[Blackstudies-l] “Borders of Visibility—Haitian Migrant Women and the Dominican Nation-State”

Maria Lima lima at geneseo.edu
Sun Nov 19 13:19:58 EST 2017


ivetteromero posted: " I am thrilled to have recently received a copy of
Borders of Visibility: Haitian Migrant Women and the Dominican Nation-State
(The University of Alabama Press, 2017) by Jennifer L. Shoaff, and I cannot
wait to read it; it is on the top of my reading lis"
Respond to this post by replying above this line
New post on *Repeating Islands*
<http://repeatingislands.com/author/ivetteromero/> What’s on Our
Nightstands: “Borders of Visibility—Haitian Migrant Women and the Dominican
Nation-State”
<http://repeatingislands.com/2017/11/19/whats-on-our-nightstands-borders-of-visibility-haitian-migrant-women-and-the-dominican-nation-state/>
by
ivetteromero <http://repeatingislands.com/author/ivetteromero/>

*[image: haiti.212-6704-Product_LargeToMediumImage]*

*I am thrilled to have recently received a copy of Borders of Visibility:
Haitian Migrant Women and the Dominican Nation-State (The University of
Alabama Press, 2017) by Jennifer L. Shoaff, and I cannot wait to read it;
it is on the top of my reading list for our upcoming winter break. Borders
of Visibility—an anthropological study of Haitian migrant women’s mobility
in the Dominican Republic—explores issues of visibility and invisibility—
and, to a certain extent, mobility—across border sites. *

*Gina Athena Ulysse (author of Why Haiti Needs New Narratives: A Post-Quake
Chronicle and Downtown Ladies: Informal Commercial Importers, a Haitian
Anthropologist, and Self-Making in Jamaica) describes it as “a valuable
anthropological gem that will have impact for years to come.” She adds,
“This is much-needed, nuanced ethnography that takes the marginalized out
of obscurity while exposing the extent to which their invisibility is a
chimera.”*

*Description: **Borders of Visibility* offers extremely timely insight into
the Dominican Republic’s racist treatment of Haitian descendants within its
borders. Jennifer L. Shoaff employs multisited feminist research to focus
on the geographies of power that intersect to inform the opportunities and
constraints that migrant women must navigate to labor and live within a
context that largely denies their human rights, access to citizenship, and
a sense of security and belonging.

Paradoxically, these women are both hypervisible because of the blackness
that they embody and invisible because they are marginalized by
intersecting power inequalities. Haitian women must contend with diffuse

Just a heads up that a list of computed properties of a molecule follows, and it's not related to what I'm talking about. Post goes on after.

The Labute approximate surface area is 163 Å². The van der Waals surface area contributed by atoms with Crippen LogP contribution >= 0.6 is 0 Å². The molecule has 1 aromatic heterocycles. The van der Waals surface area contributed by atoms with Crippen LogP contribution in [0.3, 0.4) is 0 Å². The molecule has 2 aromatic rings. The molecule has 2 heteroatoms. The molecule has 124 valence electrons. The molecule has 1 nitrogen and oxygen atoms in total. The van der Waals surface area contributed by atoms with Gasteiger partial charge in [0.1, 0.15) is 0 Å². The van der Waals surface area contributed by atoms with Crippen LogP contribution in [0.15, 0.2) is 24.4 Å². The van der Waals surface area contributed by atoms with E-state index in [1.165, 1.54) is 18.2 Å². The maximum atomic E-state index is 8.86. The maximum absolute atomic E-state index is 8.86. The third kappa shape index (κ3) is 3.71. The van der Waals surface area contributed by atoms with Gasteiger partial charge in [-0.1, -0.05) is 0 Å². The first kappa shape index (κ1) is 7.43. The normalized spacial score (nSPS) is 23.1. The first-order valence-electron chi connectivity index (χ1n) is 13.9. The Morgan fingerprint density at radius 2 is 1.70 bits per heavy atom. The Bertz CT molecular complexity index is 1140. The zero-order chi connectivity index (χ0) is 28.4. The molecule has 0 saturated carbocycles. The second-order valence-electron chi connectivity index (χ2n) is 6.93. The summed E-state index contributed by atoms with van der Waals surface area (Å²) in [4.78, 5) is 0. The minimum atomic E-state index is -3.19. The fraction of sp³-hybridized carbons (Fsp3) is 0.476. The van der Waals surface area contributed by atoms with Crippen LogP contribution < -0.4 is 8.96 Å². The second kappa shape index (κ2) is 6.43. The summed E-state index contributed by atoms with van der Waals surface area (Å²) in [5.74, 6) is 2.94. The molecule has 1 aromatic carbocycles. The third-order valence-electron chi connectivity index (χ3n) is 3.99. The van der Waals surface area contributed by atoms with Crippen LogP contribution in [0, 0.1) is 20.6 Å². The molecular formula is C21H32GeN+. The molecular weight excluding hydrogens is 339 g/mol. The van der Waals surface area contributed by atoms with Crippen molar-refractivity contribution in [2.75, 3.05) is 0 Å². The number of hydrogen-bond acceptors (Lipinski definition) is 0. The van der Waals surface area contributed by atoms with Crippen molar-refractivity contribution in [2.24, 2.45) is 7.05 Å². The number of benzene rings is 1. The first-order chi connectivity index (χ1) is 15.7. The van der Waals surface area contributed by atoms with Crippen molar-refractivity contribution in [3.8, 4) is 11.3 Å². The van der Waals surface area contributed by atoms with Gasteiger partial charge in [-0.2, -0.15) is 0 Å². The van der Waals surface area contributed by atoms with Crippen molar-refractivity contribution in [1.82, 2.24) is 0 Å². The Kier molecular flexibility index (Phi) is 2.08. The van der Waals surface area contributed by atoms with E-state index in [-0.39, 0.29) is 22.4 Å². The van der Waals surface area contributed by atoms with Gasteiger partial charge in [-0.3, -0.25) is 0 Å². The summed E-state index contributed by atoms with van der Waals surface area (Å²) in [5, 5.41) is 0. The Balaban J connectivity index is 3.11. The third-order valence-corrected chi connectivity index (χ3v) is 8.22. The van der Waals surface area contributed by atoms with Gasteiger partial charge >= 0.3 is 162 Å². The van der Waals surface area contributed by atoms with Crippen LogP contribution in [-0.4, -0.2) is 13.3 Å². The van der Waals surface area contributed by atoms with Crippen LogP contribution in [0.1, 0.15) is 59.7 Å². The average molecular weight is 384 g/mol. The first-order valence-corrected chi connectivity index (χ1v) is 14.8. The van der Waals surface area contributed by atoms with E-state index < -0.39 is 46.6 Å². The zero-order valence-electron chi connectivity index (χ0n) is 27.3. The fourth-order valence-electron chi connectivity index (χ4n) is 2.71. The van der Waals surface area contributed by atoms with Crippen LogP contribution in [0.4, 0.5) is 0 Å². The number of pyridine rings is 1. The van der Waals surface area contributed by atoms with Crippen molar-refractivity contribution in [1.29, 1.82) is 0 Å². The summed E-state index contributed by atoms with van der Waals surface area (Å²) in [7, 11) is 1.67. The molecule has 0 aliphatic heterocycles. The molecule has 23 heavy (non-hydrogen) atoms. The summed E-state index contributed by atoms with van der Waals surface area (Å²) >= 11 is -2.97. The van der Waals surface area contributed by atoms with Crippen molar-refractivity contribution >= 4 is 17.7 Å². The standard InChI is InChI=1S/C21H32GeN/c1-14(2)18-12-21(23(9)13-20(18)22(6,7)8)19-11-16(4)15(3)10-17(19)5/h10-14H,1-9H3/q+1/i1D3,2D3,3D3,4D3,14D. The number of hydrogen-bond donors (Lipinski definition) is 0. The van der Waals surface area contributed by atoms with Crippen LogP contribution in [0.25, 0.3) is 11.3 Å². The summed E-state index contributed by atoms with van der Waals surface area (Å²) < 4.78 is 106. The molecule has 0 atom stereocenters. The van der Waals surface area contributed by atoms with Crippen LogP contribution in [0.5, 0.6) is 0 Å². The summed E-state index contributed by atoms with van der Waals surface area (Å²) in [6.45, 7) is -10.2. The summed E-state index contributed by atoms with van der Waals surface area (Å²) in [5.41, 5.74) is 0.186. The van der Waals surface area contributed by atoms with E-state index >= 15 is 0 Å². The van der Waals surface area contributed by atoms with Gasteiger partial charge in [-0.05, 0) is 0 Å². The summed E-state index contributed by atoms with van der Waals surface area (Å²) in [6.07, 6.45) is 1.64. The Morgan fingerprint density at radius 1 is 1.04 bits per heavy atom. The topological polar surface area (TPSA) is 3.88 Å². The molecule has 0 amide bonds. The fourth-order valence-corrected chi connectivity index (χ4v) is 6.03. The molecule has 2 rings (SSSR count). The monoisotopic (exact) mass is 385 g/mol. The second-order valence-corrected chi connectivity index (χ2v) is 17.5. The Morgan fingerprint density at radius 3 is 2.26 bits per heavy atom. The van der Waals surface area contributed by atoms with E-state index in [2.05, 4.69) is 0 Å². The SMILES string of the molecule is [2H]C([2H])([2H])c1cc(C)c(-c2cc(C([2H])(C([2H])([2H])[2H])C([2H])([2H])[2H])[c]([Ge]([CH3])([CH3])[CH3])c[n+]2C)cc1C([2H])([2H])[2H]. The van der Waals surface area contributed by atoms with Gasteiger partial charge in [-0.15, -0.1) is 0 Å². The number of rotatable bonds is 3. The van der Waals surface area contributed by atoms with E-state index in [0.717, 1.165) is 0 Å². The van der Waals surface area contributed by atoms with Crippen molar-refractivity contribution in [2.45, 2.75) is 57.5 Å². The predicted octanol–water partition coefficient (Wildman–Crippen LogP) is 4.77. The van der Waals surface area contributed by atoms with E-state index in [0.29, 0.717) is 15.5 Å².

legal, bureaucratic and discursive state-local practices across “border”
sites that situate them as a specific kind of threat that must be
contained. Shoaff examines this dialectic of mobility and containment
across various sites in the northwest Dominican Republic, including the
official border crossing, transborder and regional used-clothing markets,
migrant settlements (*bateyes*), and other rural-urban contexts.

Shoaff combines ethnographic interviews, participant observation,
institutional analyses of state structures and nongovernmental agencies,
and archival documentation to bring this human rights issue to the fore.
Although primarily grounded in critical ethnographic practice, this work
contributes to the larger fields of transnational feminism, black studies,
migration and border studies, political economy, and cultural
geography. Borders of Visibility brings much needed attention to Haitian
migrant women’s economic ingenuity and entrepreneurial savvy, their ability
to survive and thrive, their often impossible choices whether to move or to
stay, returning them to a place of visibility, while exposing the very
structures that continue to render them invisible and, thus, expendable
over time.

*Jennifer L. Shoaff* is a sociocultural anthropologist focusing on
transnational feminist topics and studies of race in the Caribbean,
particularly in the Dominican Republic and Haiti.

For more information, see http://www.uapress.ua.edu/
product/Borders-of-Visibility,6704.aspx
*ivetteromero <http://repeatingislands.com/author/ivetteromero/>* |
November 19, 2017 at 12:55 pm | Tags: anthropological study
<http://repeatingislands.com/tag/anthropological-study/>, Borders of
Visibility: Haitian Migrant Women and the Dominican Nation-State
<http://repeatingislands.com/tag/borders-of-visibility-haitian-migrant-women-and-the-dominican-nation-state/>,
Haiti <http://repeatingislands.com/tag/haiti/>, new book
<http://repeatingislands.com/tag/new-book/>, What’s on Our Nightstands
<http://repeatingislands.com/tag/whats-on-our-nightstands/> | Categories:
History <http://repeatingislands.com/category/history/>, News
<http://repeatingislands.com/category/news/> | URL: https://wp.me/psnTa-yN8

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